too much for that person to handle comfortably.
“People often don’t realize how limited their resources and abilities are in any given situation,” says Darryl L. Townes, an Atlanta psychologist. “When you allow the demands of life to exceed your abilities and your resources, it’s going to cause you undue stress. With too much stress you can get overwhelmed, and that causes physical and emotional problems.”
It’s important to note that not all stress is harmful. “There’s something called eustress and that’s when you’re under deadline or working on a project and you get that burst of energy to complete the project, but then your stress levels go back down,” says Janet E. Taylor, a psychiatrist at New York’s Harlem Hospital. “But what’s killing people is they don’t realize that they’re stressed 24 hours a day, 7 days a week. They have this chronic stress and their body is so tense and hyperalert that they don’t even realize it. It becomes more like a natural state.”
For some, the constant stress of trying to meet too many demands can lead to mistakes, missed deadlines, and a failure to complete promised tasks—all behaviors that can derail a career, says Carl C. Jefferson, president of the National Association of African Americans in Human Resources. “When you’re not performing well, you’re impacting your reputation,” says Jefferson. “Once others lose confidence in your ability to perform, the probability of someone asking you to do more is very low.”
The stress of putting everyone’s needs before your own can also lead to depression and physical illness, says Tyeese Gaines Reid, resident physician at Yale-New Haven Hospital in Connecticut whose tendency to help others but neglect her own needs led to insomnia and depression.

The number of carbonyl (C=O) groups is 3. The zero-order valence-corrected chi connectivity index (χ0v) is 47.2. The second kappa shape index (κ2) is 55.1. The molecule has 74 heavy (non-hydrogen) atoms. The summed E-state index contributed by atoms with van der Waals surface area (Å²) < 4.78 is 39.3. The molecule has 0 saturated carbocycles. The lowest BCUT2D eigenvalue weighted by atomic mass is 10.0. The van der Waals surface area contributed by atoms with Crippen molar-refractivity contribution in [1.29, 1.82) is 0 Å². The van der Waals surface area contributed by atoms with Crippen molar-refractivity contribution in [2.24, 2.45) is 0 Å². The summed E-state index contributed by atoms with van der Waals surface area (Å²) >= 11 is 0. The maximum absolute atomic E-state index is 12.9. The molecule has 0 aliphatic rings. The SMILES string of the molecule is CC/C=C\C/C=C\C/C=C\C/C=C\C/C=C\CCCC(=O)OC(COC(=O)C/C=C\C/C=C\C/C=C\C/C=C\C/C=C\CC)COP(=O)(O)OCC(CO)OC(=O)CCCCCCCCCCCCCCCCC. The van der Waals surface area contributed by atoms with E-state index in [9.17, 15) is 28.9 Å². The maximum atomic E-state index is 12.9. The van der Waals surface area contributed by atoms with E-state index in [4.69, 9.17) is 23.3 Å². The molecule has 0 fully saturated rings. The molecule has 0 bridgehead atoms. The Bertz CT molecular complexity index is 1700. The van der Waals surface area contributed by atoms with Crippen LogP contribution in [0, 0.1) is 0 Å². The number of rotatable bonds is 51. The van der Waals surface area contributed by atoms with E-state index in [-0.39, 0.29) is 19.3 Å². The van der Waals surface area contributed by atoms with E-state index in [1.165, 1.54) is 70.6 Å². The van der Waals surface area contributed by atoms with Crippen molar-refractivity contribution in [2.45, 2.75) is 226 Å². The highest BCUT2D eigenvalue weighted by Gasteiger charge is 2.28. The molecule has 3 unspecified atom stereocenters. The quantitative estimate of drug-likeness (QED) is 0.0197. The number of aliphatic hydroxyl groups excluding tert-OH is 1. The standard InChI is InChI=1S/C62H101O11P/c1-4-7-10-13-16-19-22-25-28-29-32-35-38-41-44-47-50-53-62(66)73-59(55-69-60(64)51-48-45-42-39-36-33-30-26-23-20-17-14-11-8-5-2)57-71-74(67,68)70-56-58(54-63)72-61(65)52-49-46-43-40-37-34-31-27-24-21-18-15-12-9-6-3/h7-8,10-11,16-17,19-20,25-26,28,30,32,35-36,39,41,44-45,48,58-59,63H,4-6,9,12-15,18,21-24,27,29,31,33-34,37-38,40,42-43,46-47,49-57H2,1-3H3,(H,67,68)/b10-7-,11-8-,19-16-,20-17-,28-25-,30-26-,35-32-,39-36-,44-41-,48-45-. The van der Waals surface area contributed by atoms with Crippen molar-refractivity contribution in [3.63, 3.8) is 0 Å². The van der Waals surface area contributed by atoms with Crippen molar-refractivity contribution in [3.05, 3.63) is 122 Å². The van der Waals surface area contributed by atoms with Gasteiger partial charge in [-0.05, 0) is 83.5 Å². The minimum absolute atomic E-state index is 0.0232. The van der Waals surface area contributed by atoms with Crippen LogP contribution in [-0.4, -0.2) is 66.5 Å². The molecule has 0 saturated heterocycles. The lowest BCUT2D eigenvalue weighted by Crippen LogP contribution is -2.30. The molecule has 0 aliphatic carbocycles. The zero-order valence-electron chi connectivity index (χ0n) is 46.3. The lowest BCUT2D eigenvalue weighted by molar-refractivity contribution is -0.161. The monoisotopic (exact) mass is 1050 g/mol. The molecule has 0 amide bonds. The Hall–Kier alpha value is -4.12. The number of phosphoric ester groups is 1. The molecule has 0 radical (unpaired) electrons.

“When you’re too busy, it can affect your blood pressure, your heart, and your ability to sleep,” says Gaines Reid, who detailed the steps she took to put her needs first in her book, The Get A Life Campaign: A Pocket Guide for the Busy Woman Who Wants It All (Infinity Publishing; $10.95). Some overworked people engage in self-destructive behaviors such as overeating, excessive drinking, and [substance abuse], says Martin. “They’re trying to cope with the stress that they’re under and they’re using these ways to escape.”
A Matter of Life and Death
The physical consequences of putting her job’s needs first almost cost Twanna Harris her life. Four years ago, the 35-year-old president of a multicultural brand engagement firm in Atlanta hid her pregnancy for six months from her employer at the time because management had expressed discontent with a previous pregnancy.
“I didn’t want them to think I didn’t consider the company to be a priority,” recalls Harris. “Essentially I neglected my health and tried to hide the doctor’s appointments and developed preeclampsia [a disorder characterized by severe hypertension during pregnancy] in my sixth month. I delivered my baby 14 weeks early at a pound and a half, and both her life and mine were within minutes of being taken away.”
Harris says the experience changed her. “Will